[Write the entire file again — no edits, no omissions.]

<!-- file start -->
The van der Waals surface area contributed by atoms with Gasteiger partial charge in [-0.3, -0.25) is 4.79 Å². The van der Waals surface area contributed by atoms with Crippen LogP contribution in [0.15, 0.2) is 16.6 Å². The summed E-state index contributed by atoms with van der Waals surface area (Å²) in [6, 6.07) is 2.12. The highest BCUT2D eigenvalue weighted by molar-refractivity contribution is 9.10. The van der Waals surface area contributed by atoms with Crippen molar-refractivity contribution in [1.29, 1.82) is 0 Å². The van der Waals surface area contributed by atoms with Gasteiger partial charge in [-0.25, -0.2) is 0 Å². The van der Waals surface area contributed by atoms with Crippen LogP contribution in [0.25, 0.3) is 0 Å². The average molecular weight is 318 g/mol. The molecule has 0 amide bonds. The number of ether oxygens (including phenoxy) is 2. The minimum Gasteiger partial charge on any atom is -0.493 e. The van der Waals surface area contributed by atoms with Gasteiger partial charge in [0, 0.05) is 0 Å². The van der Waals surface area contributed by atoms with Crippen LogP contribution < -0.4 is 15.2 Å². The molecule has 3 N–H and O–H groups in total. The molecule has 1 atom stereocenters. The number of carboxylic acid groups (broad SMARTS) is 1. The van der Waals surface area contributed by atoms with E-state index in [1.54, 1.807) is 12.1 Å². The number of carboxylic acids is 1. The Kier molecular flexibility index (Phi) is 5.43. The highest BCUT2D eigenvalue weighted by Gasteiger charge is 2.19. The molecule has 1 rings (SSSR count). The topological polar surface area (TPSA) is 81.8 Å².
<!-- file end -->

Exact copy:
The van der Waals surface area contributed by atoms with Gasteiger partial charge in [-0.3, -0.25) is 4.79 Å². The van der Waals surface area contributed by atoms with Crippen LogP contribution in [0.15, 0.2) is 16.6 Å². The summed E-state index contributed by atoms with van der Waals surface area (Å²) in [6, 6.07) is 2.12. The highest BCUT2D eigenvalue weighted by molar-refractivity contribution is 9.10. The van der Waals surface area contributed by atoms with Crippen molar-refractivity contribution in [1.29, 1.82) is 0 Å². The van der Waals surface area contributed by atoms with Gasteiger partial charge in [-0.25, -0.2) is 0 Å². The van der Waals surface area contributed by atoms with Crippen LogP contribution in [0.25, 0.3) is 0 Å². The average molecular weight is 318 g/mol. The molecule has 0 amide bonds. The number of ether oxygens (including phenoxy) is 2. The minimum Gasteiger partial charge on any atom is -0.493 e. The van der Waals surface area contributed by atoms with Gasteiger partial charge in [0, 0.05) is 0 Å². The van der Waals surface area contributed by atoms with Crippen LogP contribution < -0.4 is 15.2 Å². The molecule has 3 N–H and O–H groups in total. The molecule has 1 atom stereocenters. The number of carboxylic acid groups (broad SMARTS) is 1. The van der Waals surface area contributed by atoms with E-state index in [1.54, 1.807) is 12.1 Å². The number of carboxylic acids is 1. The Kier molecular flexibility index (Phi) is 5.43. The highest BCUT2D eigenvalue weighted by Gasteiger charge is 2.19. The molecule has 1 rings (SSSR count). The topological polar surface area (TPSA) is 81.8 Å².